Skip to main content

Autogynephilia revisited

I have not written about Autogynephilia for a while because it no longer represents a topic of great concern for me but I wanted to add some clarifying notes about some of the problems I see with the theory in light of my current state of mind.

The work of Ray Blanchard studied the sexual excitation experienced by some transvestites and transsexuals and coined a term meant to describe the love of one’s own image as a woman but that is just an observed symptom and not an explanation of what is actually going on. In other words, experiencing an orgasm does not explain the desire to dress up in the first place.

He ended up classifying transsexuals into two main groups; namely autogynephilic and androphilic. The first group being woman loving and the latter being man loving.

For Blanchard it was all about sex and not necessarily about innate gender identity. You were either in love with your own image as a woman and turned on by that or conversely turned on by men and compelled to transition in order to increase your chances of finding a male partner.

Firstly, gender identity and sexual orientation are not necessarily linked. Anyone who has ever known a very masculine gay man or a very feminine lesbian can understand this. However these people are not interested in transitioning or being the other sex so there must be something else going on here.

Why are some people interested in emulating or being the sex they were not born as?

We have no answer.

But my main objection with AGP theory is that it is rooted in the observation of a desire to transition and then simply classifying according to type. That is not an explanation of why the desire exists and how it originates.

Harry Benjamin wisely did not focus on sexual drivers because he wanted to understand the origins of the transvestism and transsexuality. For him it seemed to be a symptom of the condition. Men had penises and had erections so it seemed logical to have an orgasm if you were drawn to the idea of being or imitating the opposite sex. Besides, some androphilic transsexuals were also experiencing eroticism prior to their own transitions so this was not the right line to be following.

Benjamin never succeeded in explaining the origins of transsexuality or true transvestism but he instead developed a classification system for his patients depending on their level of disconnect with their birth gender; ostensibly a gender disorientation scale.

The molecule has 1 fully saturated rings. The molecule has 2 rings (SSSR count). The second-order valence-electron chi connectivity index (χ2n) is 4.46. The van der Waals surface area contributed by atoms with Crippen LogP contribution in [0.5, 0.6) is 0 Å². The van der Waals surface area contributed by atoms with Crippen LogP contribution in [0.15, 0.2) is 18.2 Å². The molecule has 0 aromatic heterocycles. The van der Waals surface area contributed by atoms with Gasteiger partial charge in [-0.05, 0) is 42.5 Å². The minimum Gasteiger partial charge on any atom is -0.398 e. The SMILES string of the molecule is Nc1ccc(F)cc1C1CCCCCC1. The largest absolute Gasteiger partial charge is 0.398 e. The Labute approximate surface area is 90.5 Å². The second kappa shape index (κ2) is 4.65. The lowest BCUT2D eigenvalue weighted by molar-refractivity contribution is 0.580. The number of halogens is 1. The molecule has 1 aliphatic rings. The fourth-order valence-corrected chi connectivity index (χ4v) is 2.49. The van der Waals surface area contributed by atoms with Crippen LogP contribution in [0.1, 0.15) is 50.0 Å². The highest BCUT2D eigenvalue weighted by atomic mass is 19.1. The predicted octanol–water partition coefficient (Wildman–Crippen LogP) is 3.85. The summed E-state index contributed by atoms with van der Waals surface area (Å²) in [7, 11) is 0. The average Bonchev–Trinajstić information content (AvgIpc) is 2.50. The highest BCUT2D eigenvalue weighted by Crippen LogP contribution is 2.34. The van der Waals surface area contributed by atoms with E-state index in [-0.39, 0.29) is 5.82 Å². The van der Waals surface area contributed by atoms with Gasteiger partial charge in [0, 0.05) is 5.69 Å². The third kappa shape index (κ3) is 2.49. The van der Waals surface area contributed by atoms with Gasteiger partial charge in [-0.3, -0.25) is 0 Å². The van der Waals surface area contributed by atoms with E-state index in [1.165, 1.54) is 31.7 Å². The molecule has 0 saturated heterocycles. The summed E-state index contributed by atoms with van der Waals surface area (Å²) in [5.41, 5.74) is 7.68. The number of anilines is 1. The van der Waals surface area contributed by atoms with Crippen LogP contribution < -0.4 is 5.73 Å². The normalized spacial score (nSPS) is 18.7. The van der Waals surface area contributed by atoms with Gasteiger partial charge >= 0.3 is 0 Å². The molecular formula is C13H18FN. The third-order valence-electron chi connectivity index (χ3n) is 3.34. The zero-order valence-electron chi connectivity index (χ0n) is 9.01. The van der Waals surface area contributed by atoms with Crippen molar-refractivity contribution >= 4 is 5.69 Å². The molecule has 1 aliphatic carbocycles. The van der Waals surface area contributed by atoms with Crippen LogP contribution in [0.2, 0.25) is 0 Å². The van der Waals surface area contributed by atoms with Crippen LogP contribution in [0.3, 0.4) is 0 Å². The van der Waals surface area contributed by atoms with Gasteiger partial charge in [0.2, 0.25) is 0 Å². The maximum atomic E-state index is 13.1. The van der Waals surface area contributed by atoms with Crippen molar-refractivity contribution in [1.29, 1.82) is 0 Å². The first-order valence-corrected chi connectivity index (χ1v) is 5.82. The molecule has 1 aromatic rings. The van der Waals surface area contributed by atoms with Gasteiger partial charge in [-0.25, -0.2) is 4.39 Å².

He never understood whether the basic transsexuality created the true transvestite or whether the true transvestism developed into a desire for transition and I quoted him here recently on this very thing.

One thing is for sure in that some autogynephilic transsexuals do very well after transition and others do not. We do not know why. Anne Lawrence (Blanchard’s main disciple) is an example of an autogynephilic who has gone on to successfully transition without reservation or regret.

But many decades later, Blanchard’s work has shed no more light on the origins of gender dysphoria than Benjamin did. The main difference has been that he has focused exclusively on what he felt were sexual drivers for transitions; you were either an autogynephile attracted to your own image as a woman or a gay male desiring to attract same sex partners by becoming a woman.

Nothing mentioned about a core gender identity.

But what about the people I mentioned before whose orientation and even gender demeanour do not line up with their birth sex? Why are many of them not dysphoric? Why is a flamboyantly gay male not interested in being a woman?

There is more than meets the eye here.

Blanchard’s drafting everything in terms of sex is very simplistic and it does not resonate with my own personal experience as well as with the experiences of many others I have read about and discussed with personally over the years.

Eventually all of his work will be debunked and the work of people such as Jamie Veale, Julia Serano and others seems to be resonating with many people.

I believe it’s only a matter of time.


  1. Hi Joanna,

    It's good to see you posting again!